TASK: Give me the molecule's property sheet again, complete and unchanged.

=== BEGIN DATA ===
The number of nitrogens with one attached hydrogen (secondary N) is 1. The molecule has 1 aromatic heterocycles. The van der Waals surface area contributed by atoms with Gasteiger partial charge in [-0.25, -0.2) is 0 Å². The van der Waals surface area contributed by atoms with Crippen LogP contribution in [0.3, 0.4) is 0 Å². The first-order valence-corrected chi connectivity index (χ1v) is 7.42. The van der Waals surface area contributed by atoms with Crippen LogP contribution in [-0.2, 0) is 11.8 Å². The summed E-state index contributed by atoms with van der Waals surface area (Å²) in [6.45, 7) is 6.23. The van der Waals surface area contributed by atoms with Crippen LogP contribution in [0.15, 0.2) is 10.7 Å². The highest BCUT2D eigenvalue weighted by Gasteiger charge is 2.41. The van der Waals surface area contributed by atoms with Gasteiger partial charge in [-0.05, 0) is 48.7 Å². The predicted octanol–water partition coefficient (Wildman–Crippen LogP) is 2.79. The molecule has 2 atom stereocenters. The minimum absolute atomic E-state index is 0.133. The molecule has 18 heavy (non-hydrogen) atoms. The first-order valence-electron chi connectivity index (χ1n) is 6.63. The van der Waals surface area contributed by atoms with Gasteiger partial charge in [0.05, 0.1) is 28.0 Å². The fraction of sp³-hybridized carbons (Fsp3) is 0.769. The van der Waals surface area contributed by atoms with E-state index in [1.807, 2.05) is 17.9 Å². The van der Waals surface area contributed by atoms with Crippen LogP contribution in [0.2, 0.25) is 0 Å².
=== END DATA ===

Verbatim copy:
The number of nitrogens with one attached hydrogen (secondary N) is 1. The molecule has 1 aromatic heterocycles. The van der Waals surface area contributed by atoms with Gasteiger partial charge in [-0.25, -0.2) is 0 Å². The van der Waals surface area contributed by atoms with Crippen LogP contribution in [0.3, 0.4) is 0 Å². The first-order valence-corrected chi connectivity index (χ1v) is 7.42. The van der Waals surface area contributed by atoms with Crippen LogP contribution in [-0.2, 0) is 11.8 Å². The summed E-state index contributed by atoms with van der Waals surface area (Å²) in [6.45, 7) is 6.23. The van der Waals surface area contributed by atoms with Crippen LogP contribution in [0.15, 0.2) is 10.7 Å². The highest BCUT2D eigenvalue weighted by Gasteiger charge is 2.41. The van der Waals surface area contributed by atoms with Gasteiger partial charge in [-0.05, 0) is 48.7 Å². The predicted octanol–water partition coefficient (Wildman–Crippen LogP) is 2.79. The molecule has 2 atom stereocenters. The minimum absolute atomic E-state index is 0.133. The molecule has 18 heavy (non-hydrogen) atoms. The first-order valence-electron chi connectivity index (χ1n) is 6.63. The van der Waals surface area contributed by atoms with Gasteiger partial charge in [0.05, 0.1) is 28.0 Å². The fraction of sp³-hybridized carbons (Fsp3) is 0.769. The van der Waals surface area contributed by atoms with E-state index in [1.807, 2.05) is 17.9 Å². The van der Waals surface area contributed by atoms with Crippen LogP contribution in [0.2, 0.25) is 0 Å².